Von Göttern und Menschen

Beiträge zu Literatur und Geschichte des Alten Orients. Festschrift für Brigitte Groneberg

Series:

Religions, Literature and Languages of the Ancient Near East have always been the main research interests of Prof. Brigitte Groneberg, and now take centre stage in this volume. Twenty four contributors have participated in composing this book, presenting their research dealing with Mesopotamian religion, Akkadian, Sumerian and Ugaritian literature and grammar as well as Babylonian history. Thereby several hitherto unknown texts are published and discussed here for the first time. This volume delivers new insights to several topics concerning Ancient Near Eastern cultures, being hence an important resource not only for Assyriologists and Sumerologists but for anybody interested in the field of Ancient Near Eastern studies.
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Biographical Note

Dahlia Shehata, PhD (2004) in Ancient Near Eastern Studies, University of Göttingen, is
research associate for Assyriology at the University of Freiburg, Germany. She has published on different topics dealing Mesopotamian music. Since 2008 she holds a research and teaching scholarship dealing with the Akkadian Anzu-Myth and the concept of demonic creatures in the Ancient Near East.

Frauke Weiershäuser, PhD (2004) in Ancient Near Eastern Studies, University of Göttingen, is research associate at the Institute for Assyriologiy at the University of Heidelberg. She worked on The Royal Women of the Ur III-Dynasty (published 2008 in Göttingen). Since 2004 her main field of research has been the lexical texts from Assur.

Kamran V. Zand, PhD (2009) in Ancient Near Eastern Studies, is research associate at the Institute for Languages and Cultures of the Near East, Department of Assyriology at the University of Jena. His main fields of research are the earliest known Sumerian literature and the orthographic traditions of the third millennium B.C. (Standard Orthography/UD.GAL.NUN).

Table of contents

Inhaltsverzeichnis

Peut-on comprendre le Silbenvokabular?
Antoine Cavigneaux/Margaret Jaques
Un édit du roi Ammi-ditana de Babylone
Dominique Charpin
„ina ištarāte ul ibašši kīma šāšu“
Reinhard Dittmann
Des dieux, un ministre et un coquina
Jean-Marie Durand
Ištar und die Ehekrise. Bemerkungen zu STT 257, RA 18, 21ff. („Tisserant 17“), und ST 249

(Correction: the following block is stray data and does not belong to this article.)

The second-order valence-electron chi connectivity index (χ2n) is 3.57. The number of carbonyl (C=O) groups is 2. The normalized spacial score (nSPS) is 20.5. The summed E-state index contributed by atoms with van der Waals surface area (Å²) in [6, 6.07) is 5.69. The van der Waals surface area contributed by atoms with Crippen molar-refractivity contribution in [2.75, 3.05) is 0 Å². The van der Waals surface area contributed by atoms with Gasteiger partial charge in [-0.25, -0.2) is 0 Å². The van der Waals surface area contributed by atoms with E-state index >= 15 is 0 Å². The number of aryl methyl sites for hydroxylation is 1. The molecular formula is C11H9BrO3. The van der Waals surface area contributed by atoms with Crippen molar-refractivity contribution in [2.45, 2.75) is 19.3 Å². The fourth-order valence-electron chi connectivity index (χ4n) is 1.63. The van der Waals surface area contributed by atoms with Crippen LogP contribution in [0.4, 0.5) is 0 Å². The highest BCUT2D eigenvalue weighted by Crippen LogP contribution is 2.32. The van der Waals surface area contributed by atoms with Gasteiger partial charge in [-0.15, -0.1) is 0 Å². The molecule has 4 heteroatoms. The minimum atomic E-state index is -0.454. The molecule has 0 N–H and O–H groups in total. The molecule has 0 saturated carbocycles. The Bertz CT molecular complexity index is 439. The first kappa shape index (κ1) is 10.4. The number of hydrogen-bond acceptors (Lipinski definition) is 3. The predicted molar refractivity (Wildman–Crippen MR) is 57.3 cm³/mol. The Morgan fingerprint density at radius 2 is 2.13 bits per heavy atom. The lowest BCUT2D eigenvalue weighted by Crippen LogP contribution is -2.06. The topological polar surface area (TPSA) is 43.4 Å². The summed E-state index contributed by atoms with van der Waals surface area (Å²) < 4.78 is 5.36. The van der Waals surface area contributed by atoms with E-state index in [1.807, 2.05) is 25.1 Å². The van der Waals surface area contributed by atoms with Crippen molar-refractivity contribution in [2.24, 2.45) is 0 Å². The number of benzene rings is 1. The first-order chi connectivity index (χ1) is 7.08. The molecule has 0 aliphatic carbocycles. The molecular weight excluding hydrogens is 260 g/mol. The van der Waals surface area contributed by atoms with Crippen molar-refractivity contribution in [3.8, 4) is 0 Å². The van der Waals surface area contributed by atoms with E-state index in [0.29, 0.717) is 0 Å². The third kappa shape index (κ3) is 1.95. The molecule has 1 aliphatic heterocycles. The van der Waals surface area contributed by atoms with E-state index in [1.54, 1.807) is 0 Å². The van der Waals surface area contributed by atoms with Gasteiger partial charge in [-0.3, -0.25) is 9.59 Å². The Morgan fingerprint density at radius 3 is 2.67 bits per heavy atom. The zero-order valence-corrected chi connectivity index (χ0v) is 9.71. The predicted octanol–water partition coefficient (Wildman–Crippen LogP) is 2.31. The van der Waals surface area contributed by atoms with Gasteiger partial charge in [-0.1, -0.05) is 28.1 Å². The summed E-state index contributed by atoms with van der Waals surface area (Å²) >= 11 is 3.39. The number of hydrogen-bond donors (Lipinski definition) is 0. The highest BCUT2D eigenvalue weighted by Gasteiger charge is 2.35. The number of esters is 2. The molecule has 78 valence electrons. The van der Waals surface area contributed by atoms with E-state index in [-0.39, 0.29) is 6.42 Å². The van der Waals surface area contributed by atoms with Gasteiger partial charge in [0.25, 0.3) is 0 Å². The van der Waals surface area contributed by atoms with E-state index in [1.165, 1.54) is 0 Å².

Walter Farber
Zur Begründung der Missachtung der „Weisen Ordnung“ im Keret-Epos
Thomas R. Kämmerer
Uruk in Babylon. Eine Inschrift Nebukadnezars II. für Ischtar von Uruk
Joachim Marzahn
Aleuromantie. Von der altorientalischen Kunst, mit Hilfe von Opfermehl das Maß göttlichen Wohlwollens zu ermitteln
Stefan M. Maul
Bildhaftigkeit und Bildlosigkeit im Alten Orient: ein Widerspruch?
Astrid Nunn
Schlangenauge
Rosel Pientka-Hinz
Immer nur Söhne und keine Töchter? Zu einem Familienrelief des Ur-Nanše (Urnanše 20 = RIME 1 E1.9)
Gebhard J. Selz
Selbstbewusste Dichter der Hammurabi-Dynastie
Dahlia Shehata
Ninpumuna, die Herrin des Salzbrunnens
Annabelle Staiger
Der Schlaf im Licht der altmesopotamischen Überlieferung
Ulrike Steinert
Feminine Gender of Old Babylonian Nouns
Michael P. Streck
The Ugaritic suffixes -āyu and –ānu
Wilfred van Soldt
From the Notebook of a Professional Exorcist
Nathan Wasserman
Weiser Išum, der du den Göttern vorangehst
Frauke Weiershäuser
Ninkarrak – an Akkadian goddess in Sumerian guise
Joan Goodnick Westenholz
Dogs, Pigs, Lamaštu, and the Breast-Feeding of Animals by Women
Frans A. M. Wiggermann
Zu den Schreibungen des Anzud-Vogels in der Fāra-Zeit
Kamran V. Zand
monumentum aere perennius – Mauerring und
Ringkomposition im Gilgameš-Epos
Annette Zgoll
monumentum aere perennius – Dichtung als achtes
Weltwunder bei Horaz (carm. 3,30)
Christian Zgoll

Readership

All those interested in history, culture, religion, languages and archaeology of the Ancient Near East and Mesopotamia

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